1. I associate this veil with another very famous veil, Veronica's veil. In German Schweisstuch is used both for the 'piece of cloth' lying apart of the other linen clothes in Jesus' grave AND for the 'piece of cloth' Veronica is said to have given to Jesus at the via dolorosa to wipe of his face. The Greek word used in John 20: 7 is ‘soudarion’, which is the Latin word: sudarium, which is the French word suaire. Veronica's veil in Latin is 'sudarium'. The linguistic chaos is complete, because the Turin shroud is alse a sudarium, suaire. This linguistic chaos reflects the chaos around the pseudo-historical adventures of both Veronica's veil and Jesus' shroud. Art-historians have a hard job here, esp. since pseudo-historians dominate the field of the historical research. By blending the 'veil' in the grave and the 'veil' of Veronica into one, a whole history of healing and comforting power of a 'veil' becomes apparent. In the legend of Veronica [6th stage of the 'Way of the Cross'] and her 'veil' already two legends are blended into one story.

  1. In the [apocryphal] Acta Pilati there is a anonymous woman who offers the suffering Jesus a cloth to wipe of his face... later she gets a name: Veronica.

  2. In another legend King Abgar of Edessa is cured from an illness because he looked at Jesus' portrait, which was send to him - on request - by Jesus himself (painted by Abgar’s court painter 'to life' (with Jesus as a model) yes legends dare to tread where angels...)

The last story had many local variants... In the end every self-respecting Christian city had its own portrait of Jesus because of the illness of a king. In one version even Tiberius plays the part of the ill king. It is this version that ended up in the Legenda Aurea of Jac. de Voragine, the medieval source book of legends. In the Middle Ages (full of specialists in blending stories!) both the woman and the veil are called Veronica... Perhaps because Veronica can be read as vera-eikoon, the true image. In the 6th century the 'eikonoi acheiropoieta' (the images of Christ, not made by man) appear. They are the basis of the 'face of Jesus' in orthodox paintings (icons). Jesus' face on a piece of cloth or a real portrait, sometimes with, sometimes without the marks of his suffering became a widespread object of veneration. As already mentioned: at the 6th Stage of the Way of the Cross Veronica's gentleness was remembered.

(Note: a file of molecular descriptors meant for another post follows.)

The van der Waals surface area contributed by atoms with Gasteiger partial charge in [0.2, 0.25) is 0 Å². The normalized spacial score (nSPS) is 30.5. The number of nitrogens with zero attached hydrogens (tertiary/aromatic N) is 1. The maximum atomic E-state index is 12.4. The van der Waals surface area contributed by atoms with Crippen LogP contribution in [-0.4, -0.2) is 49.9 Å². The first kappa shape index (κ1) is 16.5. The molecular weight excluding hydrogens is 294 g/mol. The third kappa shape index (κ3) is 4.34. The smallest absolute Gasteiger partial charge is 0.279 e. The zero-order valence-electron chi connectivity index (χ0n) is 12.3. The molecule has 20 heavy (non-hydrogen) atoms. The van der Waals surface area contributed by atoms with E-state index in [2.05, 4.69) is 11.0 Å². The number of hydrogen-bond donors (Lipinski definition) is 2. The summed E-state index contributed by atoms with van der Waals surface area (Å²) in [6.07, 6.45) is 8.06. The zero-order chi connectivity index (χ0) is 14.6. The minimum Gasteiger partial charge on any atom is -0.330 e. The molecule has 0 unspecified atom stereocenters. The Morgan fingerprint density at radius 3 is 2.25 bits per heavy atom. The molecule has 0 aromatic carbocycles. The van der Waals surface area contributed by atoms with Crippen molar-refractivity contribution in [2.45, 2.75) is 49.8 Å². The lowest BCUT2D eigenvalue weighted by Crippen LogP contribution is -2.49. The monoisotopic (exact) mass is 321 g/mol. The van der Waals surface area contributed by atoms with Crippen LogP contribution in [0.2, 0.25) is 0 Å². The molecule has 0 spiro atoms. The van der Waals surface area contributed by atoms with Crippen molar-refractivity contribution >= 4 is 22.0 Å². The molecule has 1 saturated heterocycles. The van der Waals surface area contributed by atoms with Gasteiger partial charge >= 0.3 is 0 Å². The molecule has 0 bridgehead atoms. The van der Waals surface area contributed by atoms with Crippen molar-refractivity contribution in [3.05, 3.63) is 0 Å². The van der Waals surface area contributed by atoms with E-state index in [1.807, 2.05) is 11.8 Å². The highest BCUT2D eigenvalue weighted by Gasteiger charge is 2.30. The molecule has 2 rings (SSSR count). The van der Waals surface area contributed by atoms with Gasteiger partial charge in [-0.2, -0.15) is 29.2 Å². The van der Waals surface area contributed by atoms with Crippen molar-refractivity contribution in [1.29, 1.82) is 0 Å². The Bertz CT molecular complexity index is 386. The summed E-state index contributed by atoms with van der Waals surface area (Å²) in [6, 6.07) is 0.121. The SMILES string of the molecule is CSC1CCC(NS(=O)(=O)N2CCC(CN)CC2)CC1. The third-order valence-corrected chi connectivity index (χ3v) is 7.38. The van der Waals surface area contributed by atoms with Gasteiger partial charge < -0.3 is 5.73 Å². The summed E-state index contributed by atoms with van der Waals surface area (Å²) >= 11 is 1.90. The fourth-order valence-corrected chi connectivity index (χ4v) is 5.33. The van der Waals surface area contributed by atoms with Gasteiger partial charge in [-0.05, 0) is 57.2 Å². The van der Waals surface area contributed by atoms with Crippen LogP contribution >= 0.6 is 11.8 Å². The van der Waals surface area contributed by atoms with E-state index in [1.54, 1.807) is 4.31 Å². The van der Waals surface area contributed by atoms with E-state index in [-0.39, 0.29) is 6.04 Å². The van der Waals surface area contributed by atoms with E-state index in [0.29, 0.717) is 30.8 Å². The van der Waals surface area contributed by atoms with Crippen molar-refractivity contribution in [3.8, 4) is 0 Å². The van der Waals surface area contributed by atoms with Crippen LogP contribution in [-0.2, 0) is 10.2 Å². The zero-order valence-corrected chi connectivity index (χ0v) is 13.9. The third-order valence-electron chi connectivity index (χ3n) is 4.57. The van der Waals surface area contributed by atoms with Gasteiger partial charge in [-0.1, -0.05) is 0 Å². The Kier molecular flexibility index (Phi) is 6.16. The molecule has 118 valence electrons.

Important for our topic: Veronica became the comforter of suffering people. She was called upon in pain and agony: DIE ZÄHREN MEINER PEIN, TODESKUMMER. Her 'veil' (sudarium) became one of the 'arma Christi', with which Christ healed and saved his people. It is often depicted together with the crown of thorns, the nails, the wips etc... They were considered powerful in itself, because they could be linked immediately to Christ in his suffering.

My suggestion (hypothesis) is that in the Lutheran tradition at Bach's times (at least in the mind of the scenarist of the Oster-Oratorium) there still was a living tradition which had on the one side banned the 'superstitio' around the 'arma Christi' as objects, but at the same time had transferred the contents of that faith and devotion to the 'verbal' images of the same. [I hope my English is clear enough to make you understand my point]. The same procedure can be seen in the devotion of the cross. F.i. the famous song: O haupt voll Blut und Wunden is the Protestant, Re-formed 'version' or 'format' of the medieval devotion of the 'wounds of Jesus'. The 12th century Latin hymn "Salve, mundi salutare" (last part: Salve caput cruentatum) and Gerhardt's poem can be easily compared. It is a trans-lation in the litteral sense: 'transferring the contents into another area/domain' (truly a metabasis eis allo genos / μετάβασις εἰς ἄλλο γένος).

 In the RC tradition the devotion materialised, in the Lutheran tradition it verbalised...

Conclusion: the comforting and healing power of Veronica's veil is transferred to a biblical parallel: the seeing of the veil in Jesus' grave.


Later on Nick Kaufman added a usefull remark about Jewish burial customs:  The customs are observed much as they were in Christ's time up until this day with burial in Jerusalem taking place (by law) on the very same day as death (due to the sanctity of the Holy City). Ritual purification (anointment) and the wrapping of the deceased in a number of white shrouds occurs before burial. For an interesting explanation of the ritual - the following site might be useful: //jhom.com/topics/color/shrouds.htm. It would appear therefore that the "Schweisstuch" is more likely to be the separate white hood which is placed over the deceased's head prior to being buried.